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September 7, 2003

Wave of the future? Group weblogs have been around for a while—BoingBoing is a venerable example—but suddenly they’re popping up like botanical metaphors. The tricontinental and formidably learned Crooked Timber led off the current wave. In subsequent weeks, we’ve also noted the debuts of Jusiper, smart political commentary from a bunch of poli-sci types; Not Geniuses, ongoing observations on practical politics by activist twentysomethings in, mostly, the Rocky Mountain West; Corrente, from the crew that conned the U.S.S. Eschaton while its captain took a summer break; A Fistful of Euros, featuring actual Europeans discussing European political issues (imagine that); and Open Source Politics, bringing together an eyebrow-raising twenty-five political bloggers to “promote active discourse among progressives.”

The idea, of course, is that in a world of more and more weblogs, readers tend to hew to sites that post strong new material constantly, and a group is better able to provide that steady flow. Certain my own recent occasional posting habits have had a downward effect on my traffic, whereas Teresa’s greater productivity has driven hers up; Making Light is now well ahead of Electrolite in daily hits, despite being linked to by significantly fewer other blogs. This suggests that frequent posting, not linkage, is the important factor.

A danger of group blogs, of course, is that without strong writerly voices, the participants’ individual personalities can be somewhat hard to discern, which matters to those of us who read blogs for the “strong voices” (vernacular, unintermediated, you know the drill) that they often afford. The folks at Crooked Timber don’t have much to worry about on this score. I have a harder time remembering who’s who when I read some of the others. One thing both CT and Not Geniuses do that some others could stand to imitate is put the damn authorship credit at the beginning of the post, not at the end. Which means we go into reading the post with a name in mind, thus giving us a head start toward building our own sense of the personalities involved. (Of course, if your group blog’s ambition is to subsume all individuality into a single collective voice, that’s cool too, providing the voice has a tang of its own. I enjoy the group-written and unattributed Tapped, leaving aside their peculiar and, one would think, self-damaging decision to absorb Matthew Yglesias rather than make use of his well-established and popular “brand.” But that’s a different argument.)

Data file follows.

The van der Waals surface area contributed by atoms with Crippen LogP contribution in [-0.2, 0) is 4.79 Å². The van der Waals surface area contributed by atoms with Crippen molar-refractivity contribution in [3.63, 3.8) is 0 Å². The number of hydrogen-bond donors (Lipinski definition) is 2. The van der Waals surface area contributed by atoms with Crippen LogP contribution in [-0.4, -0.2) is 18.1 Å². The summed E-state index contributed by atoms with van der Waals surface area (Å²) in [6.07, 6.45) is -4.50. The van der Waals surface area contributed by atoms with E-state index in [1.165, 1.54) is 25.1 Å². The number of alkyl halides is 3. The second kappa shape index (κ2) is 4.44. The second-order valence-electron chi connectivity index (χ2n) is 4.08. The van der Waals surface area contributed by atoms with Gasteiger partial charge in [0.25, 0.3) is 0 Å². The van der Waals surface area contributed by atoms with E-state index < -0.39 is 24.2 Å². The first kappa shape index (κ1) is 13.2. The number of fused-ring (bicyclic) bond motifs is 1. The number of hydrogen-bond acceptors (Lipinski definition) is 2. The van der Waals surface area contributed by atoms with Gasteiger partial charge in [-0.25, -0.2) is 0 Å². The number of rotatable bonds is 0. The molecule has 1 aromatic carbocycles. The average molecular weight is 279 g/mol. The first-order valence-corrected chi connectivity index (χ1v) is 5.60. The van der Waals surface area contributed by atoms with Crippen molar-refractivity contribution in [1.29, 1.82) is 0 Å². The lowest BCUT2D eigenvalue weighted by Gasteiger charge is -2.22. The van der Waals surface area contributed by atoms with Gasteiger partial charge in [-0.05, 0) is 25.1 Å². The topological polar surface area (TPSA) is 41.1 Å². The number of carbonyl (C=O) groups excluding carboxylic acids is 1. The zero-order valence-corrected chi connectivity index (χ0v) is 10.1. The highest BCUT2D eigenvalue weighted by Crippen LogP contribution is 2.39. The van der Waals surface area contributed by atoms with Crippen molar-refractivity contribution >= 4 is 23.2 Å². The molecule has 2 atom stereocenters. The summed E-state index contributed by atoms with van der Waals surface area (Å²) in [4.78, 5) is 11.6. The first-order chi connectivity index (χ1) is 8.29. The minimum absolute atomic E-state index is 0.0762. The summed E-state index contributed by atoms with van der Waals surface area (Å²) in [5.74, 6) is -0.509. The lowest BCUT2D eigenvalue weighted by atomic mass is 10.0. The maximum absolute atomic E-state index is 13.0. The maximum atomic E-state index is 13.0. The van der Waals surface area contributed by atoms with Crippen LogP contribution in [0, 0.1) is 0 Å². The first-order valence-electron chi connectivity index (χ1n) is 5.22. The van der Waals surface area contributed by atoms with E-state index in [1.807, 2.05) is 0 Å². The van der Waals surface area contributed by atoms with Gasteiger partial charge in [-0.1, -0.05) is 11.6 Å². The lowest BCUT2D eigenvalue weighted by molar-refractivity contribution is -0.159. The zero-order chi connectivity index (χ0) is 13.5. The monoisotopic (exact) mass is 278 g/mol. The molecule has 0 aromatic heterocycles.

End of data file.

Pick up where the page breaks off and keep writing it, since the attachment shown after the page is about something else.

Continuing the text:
As in so many areas of life, the really deadly temptation is to make it all too complicated. The simplity of the weblog is one of its glories: short and medium-sized pieces of writing, every so often, with the most recent stuff on top. I’m unfond of “continued on page X” jumps in magazines, and I’m not wild about them in weblogs, either; kinesthetically, whether I’m at a desktop or a laptop computer, it’s always easier to keep scrolling down than it is to reach for the pointing device and bring up a new page. When a weblog has five new posts each of which is continued on a separate page, that’s a bunch of extra work. Yes, granted, only in America in 2003 could you find an able-bodied adult male actually calling the effort of a few mouse clicks “a bunch of extra work,” but consider this. When I’m running through my daily blog trawl, which consists of several dozen of the things, I find, increasingly, that sites that demand extra mousing-around tend to slip to last. Which means that if I’m interrupted by more pressing matters, they don’t get read as regularly. Even when they’re as good as Crooked Timber. I doubt that I’m alone in this.

Of the new crew, by far the worst design offender is Open Source Politics. More like a magazine than a weblog, OSP offers up an elaborate proscenium arch, from which are linked each day’s several new posts. It’s like Slate, complete with the dismaying sense that there’s too much here and not enough of it is going to be good. You also know from the front-page presentation that every one of these new “posts,” each behind its own link, is going to aspire to the condition of a full-fledged “article.” No wiseass bloggy one-liners here. There are some smart people and fine writers listed among OSP’s contributors, and much of the material is definitely worth your time, but as a piece of weblog design it’s all throat-clearing and trumpery, the exact opposite of inviting. [11:30 AM]